In Michigan, the Line 5 dual pipelines transport 23 million gallons of oil under the Straits of Mackinac, between Lakes Michigan and Huron. Built in 1953, it was only meant to last 50 years and has already spilled at least 1.1 million gallons. Should a spill happen in the Straits, 6.6% of the fresh accessible water on Earth is at risk and all those along the shorelines - including tribal nations with treaty rights promising access to these waters - will be hard hit. After years of activism and organizing, Clean Water Action and allies won a big victory when Governor Whitmer revoked Line 5’s easement under the Straits. Enbridge intends to violate Michigan law to continue operating Line 5 past the May 12th deadline. Their response to the state of Michigan has been misleading ad campaigns, court challenges, engaging Canadian elected officials to lobby on their behalf, and attempting to build a tunnel to "solve" the problem which would keep the dangerous Line 5 pipeline open for years during risky and polluting construction.
You have likely heard about the proposed Line 3 pipeline expansion to bring millions of barrels of tar sands oil per day from Canada, through Minnesota, to shores of Lake Superior in Superior, Wisconsin. Clean Water Action opposes Line 3 because of it threatens our communities, our health, our water, our climate, and our future. There are quite a number of issues related to Line 3, including violations of treaty rights of the Anishinaabe people and other nations in its path. The pipeline will having the same lifetime climate impact of 50 new coal fired plant even as forecasts predict a lack of demand. Camps for workers constructing the pipeline risk the well being of the Indigenous communities with increased crime, particularly directed towards women. Finally, despite safety assurances, the pipeline owner Enbridge has a history of inland oil spills: 1.7 million gallons from the current Line 3 in Minnesota in 1991. 1 million gallons into the Kalamazoo river in Michigan in 2010. All of this risk for Canadian fossil fuel profit is unacceptable.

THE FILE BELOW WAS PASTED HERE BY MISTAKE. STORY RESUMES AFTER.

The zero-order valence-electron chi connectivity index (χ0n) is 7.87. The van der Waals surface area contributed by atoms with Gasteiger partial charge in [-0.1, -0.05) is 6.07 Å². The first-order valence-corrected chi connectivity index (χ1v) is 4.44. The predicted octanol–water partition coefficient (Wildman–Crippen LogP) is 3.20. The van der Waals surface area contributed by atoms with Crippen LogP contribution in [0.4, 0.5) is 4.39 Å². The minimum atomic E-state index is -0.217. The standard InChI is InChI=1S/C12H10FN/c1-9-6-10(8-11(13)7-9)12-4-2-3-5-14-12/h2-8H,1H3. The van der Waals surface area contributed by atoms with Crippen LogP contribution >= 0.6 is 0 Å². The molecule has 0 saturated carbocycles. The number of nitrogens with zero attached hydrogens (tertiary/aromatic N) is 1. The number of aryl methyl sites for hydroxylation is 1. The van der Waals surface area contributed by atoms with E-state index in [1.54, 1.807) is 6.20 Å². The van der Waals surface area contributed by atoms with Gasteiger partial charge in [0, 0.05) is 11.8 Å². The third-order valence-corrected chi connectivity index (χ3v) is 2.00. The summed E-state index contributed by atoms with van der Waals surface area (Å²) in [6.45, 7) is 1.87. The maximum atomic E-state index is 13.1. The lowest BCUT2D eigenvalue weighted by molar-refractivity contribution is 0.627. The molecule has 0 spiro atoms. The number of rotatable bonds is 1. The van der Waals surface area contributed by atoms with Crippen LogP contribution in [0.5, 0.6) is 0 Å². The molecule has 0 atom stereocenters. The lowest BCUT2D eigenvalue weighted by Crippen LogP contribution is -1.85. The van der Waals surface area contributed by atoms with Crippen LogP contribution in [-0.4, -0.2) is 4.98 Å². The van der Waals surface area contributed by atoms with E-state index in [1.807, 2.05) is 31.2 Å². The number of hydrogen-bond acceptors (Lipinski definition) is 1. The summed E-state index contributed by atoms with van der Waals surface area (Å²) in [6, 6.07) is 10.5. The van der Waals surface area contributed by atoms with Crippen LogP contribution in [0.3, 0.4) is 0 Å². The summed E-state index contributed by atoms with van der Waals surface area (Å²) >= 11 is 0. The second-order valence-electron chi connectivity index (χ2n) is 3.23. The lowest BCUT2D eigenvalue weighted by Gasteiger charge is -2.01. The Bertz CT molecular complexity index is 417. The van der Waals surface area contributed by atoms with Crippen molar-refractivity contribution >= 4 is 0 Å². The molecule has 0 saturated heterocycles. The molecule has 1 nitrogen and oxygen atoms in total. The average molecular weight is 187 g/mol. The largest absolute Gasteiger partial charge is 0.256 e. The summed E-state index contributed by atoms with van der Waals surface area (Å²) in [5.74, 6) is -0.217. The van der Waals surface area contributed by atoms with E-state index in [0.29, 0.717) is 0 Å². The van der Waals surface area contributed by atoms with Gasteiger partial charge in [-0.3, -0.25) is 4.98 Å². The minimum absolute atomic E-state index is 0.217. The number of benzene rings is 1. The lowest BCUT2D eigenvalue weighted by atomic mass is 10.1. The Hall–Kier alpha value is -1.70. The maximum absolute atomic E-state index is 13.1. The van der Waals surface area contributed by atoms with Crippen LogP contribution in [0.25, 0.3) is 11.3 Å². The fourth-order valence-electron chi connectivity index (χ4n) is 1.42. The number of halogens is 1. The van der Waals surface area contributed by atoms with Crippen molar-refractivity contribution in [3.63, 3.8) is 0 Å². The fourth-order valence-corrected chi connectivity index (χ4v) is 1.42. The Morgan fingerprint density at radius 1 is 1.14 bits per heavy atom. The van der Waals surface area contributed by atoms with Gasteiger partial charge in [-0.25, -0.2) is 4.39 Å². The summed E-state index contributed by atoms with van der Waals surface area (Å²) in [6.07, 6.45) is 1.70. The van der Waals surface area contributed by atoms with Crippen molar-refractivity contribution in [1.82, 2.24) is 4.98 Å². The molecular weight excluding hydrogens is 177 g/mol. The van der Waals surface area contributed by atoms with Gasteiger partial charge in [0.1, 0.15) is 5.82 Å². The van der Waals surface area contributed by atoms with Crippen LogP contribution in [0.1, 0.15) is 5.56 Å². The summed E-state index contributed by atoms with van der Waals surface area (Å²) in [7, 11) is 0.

The Dakota Access Pipeline project would extend across North Dakota, South Dakota, Iowa, and Illinois, crossing through communities, farms, tribal land, sensitive natural areas and wildlife habitat. The pipeline crosses the Missouri River, the primary drinking water source for the Standing Rock Sioux, and leading to the protests beginning in 2016 that continue today. In January a court ruled against then the decision by then President Trump's administration that allowed for the Dakota Access’s construction, and determined that the Army Corps of Engineers should have studied the environmental impact statement before the pipeline was allowed to move forward.
President Biden can show that the White House values the health of our environment, water, communities, and climate more than fossil fuel industry profit by directing the Army Corps of Engineers to conduct a thorough National Environmental Policy Act analysis and Environmental Impact Statement on existing and proposed oil pipeline projects, including Line 3, DAPL, and Line 5. This analysis must include the potential for oil spills, risk to our climate, and impacts on tribal communities - and project construction or pipeline operation should not continue until a thorough review is conducted.
Shutting down these pipelines are critically important to moving our country forward on the path of environmental, climate, and social justice.
We need to build back fossil free to protect our families, our environment, and our future.
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The Line 3, Line 5, and DAPL pipelines threaten our communities, our health, our water, our climate, and violate treaty rights. President Biden, please use your authority to direct the @USACEHQ to conduct a broad and robust review. #BuildBackFossilFree